Tuesday, May 30, 2023

Monday, May 29, 2023



The answer to one of life's most perplexing problems, thanks to Ellen Jovin's "Rebel with a Clause".

Sunday, May 28, 2023



Started reading Meltzer and Mensch's book this past Tuesday. We're well into the plot by now with spies spying on spies who, in turn, are spying on still other spies. In the meantime, the authors are doing a rather masterful job at reminding us of how and why WWII progressed the way it did.

Saturday, May 27, 2023

Friday, May 26, 2023

Thursday, May 25, 2023

Mild May

We're enjoying an unusually mild spring so far, with sunny skies and afternoon temperatures only in the low to mid 70s. Frequently I hear people passing me on my walks say things like, "Enjoy it while you can!" And I know exactly what they mean. The combination of heat and humidity that this region is known for is bound to return. In the meantime . . .

Wednesday, May 24, 2023

Tuesday, May 23, 2023

Monday, May 22, 2023

Sit a Spell


It seems that I have become quite obsessed with gardens recently. I happened to find this one a particularly nice place to sit and rest one fine morning this past week.

Sunday, May 21, 2023

Special Delivery

April showers may indeed bring May flowers, as they did again this year, but these were brought to my house by florists. :-)

Saturday, May 20, 2023

Rebel with a Clause


Started reading Jovin’s book yesterday and it’s already a lot of fun. This, for example: “In New York, a fashionably dressed young woman told me, ‘I am an obsessive lover of footnotes,” then pulled out her phone and showed me a photo of her foot with ibid tattooed on it. I had met my first footnote fetishist!” — Rebel with a Clause by Ellen Jovin

Friday, May 19, 2023



Now is the perfect time of year to experience the catalpa trees in Williamsburg at their peak. 

Thursday, May 18, 2023

Break Time


Break time for our otherwise busy bovine.

Wednesday, May 17, 2023

Tuesday, May 16, 2023

Monday, May 15, 2023

Sunday, May 14, 2023

Saturday, May 13, 2023

Friday, May 12, 2023

Servants of the Damned


Finished reading Enrich's book last night. I was so green to the subject that--for several pages--I thought Jones Day was an individual. Only gradually did I become aware that Enrich is referring to the now infamous law firm responsible for--among other things--defending Donald Trump, Purdue Pharma, R. J. Reynolds, Exxon, and the list goes on and on and . . . on, giving me a renewed appreciation for one of the author's opening quotes from the January 2004 edition of American Lawyer magazine: "From handguns to tobacco, Jones Day defends the powerfully damned and the damned powerful."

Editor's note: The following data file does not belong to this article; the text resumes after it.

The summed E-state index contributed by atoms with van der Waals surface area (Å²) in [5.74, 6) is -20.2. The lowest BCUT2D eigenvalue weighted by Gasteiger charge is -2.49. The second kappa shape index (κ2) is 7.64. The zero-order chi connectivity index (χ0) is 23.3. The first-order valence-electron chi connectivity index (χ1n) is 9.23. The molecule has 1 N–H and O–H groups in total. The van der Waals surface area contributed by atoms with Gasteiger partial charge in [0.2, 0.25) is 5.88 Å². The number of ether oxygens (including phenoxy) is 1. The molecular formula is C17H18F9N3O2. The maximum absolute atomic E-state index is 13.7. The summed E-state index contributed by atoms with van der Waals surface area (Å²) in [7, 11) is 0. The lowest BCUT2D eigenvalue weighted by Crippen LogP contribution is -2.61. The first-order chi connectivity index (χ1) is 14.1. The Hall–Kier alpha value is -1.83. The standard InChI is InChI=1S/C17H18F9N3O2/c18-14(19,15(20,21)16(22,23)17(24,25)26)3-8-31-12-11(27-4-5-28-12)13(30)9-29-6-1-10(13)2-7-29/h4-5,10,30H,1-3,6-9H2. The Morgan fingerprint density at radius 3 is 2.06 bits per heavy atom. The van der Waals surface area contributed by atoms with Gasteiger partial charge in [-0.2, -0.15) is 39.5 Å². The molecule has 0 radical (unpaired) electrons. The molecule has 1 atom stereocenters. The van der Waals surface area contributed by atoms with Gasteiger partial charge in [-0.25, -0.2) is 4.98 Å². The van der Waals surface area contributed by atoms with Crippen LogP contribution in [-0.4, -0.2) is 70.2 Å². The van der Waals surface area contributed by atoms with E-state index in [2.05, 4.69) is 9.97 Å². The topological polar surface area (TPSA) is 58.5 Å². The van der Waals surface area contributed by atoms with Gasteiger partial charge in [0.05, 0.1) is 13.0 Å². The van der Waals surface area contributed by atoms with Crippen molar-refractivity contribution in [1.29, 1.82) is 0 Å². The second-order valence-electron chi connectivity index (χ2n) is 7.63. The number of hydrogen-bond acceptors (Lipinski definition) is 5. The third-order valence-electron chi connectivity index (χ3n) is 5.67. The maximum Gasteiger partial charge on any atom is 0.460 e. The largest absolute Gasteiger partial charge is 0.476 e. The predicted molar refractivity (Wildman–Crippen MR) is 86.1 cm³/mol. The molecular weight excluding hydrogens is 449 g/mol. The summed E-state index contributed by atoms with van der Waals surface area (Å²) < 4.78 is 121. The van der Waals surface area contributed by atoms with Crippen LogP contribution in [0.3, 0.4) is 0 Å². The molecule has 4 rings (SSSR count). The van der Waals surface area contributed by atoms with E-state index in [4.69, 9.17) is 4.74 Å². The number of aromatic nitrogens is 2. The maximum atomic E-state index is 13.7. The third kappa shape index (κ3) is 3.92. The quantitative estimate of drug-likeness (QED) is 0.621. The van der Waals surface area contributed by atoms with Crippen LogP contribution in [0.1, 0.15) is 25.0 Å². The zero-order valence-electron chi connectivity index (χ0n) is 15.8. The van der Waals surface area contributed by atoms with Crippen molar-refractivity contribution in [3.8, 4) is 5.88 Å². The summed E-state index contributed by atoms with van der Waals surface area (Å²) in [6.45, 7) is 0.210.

Thursday, May 11, 2023

Wednesday, May 10, 2023

May Flowers


The same garden I photographed last month, but, how, how it has changed!

Tuesday, May 9, 2023



You may remember when I posted about the Bray School being relocated to its new site in Colonial Williamsburg. Well, now that it's in place, it's restoration is underway.

Monday, May 8, 2023

Sunday, May 7, 2023

Saturday, May 6, 2023



May your day be just as tranquil.

Friday, May 5, 2023

Thursday, May 4, 2023


"An attention to fencing, a feature of English agriculture since about the fifteenth century, was perpetuated by English settlers in North America. Though often not without overtones of possession, fences were built for mainly practical reasons. In the southern colonies, livestock of all kinds was accommodated in the woods surrounding the cultivated fields. As the animals could be branded or otherwise marked for owner identification and cleared land was often limited, crops came to be enclosed and livestock was thus fenced out. Conversely, in New England and parts of the middle colonies, livestock was customarily fenced in. By no means restricted to agricultural use, fences also defined and protected all types of rural and urban spaces, such as churchyards, gardens, and workyards, throughout the colonies." -- Partitioning the Landscape by Vanessa E. Patrick

Wednesday, May 3, 2023

Tuesday, May 2, 2023

Monday, May 1, 2023

Tucker House


"The St. George Tucker House is one of the original colonial homes in Historic Williamsburg. It was built in 1718–19 for William Levingston (who, incidentally, built the first theater in America). The house eventually came into the hands of St. George Tucker who had moved from Bermuda to Williamsburg. Tucker was a lawyer and professor of law at the College of William and Mary and later became a state and federal judge. In 1796, Judge Tucker wrote a controversial pamphlet addressed to the General Assembly of Virginia. In it he laid out a plan to end slavery in Virginia because 'the abolition of slavery was of great importance for the moral character of the citizens of Virginia.' He is also famous for his 1803 edition of Blackstone's Commentaries. which has become an indispensable American law text." -- Wikipedia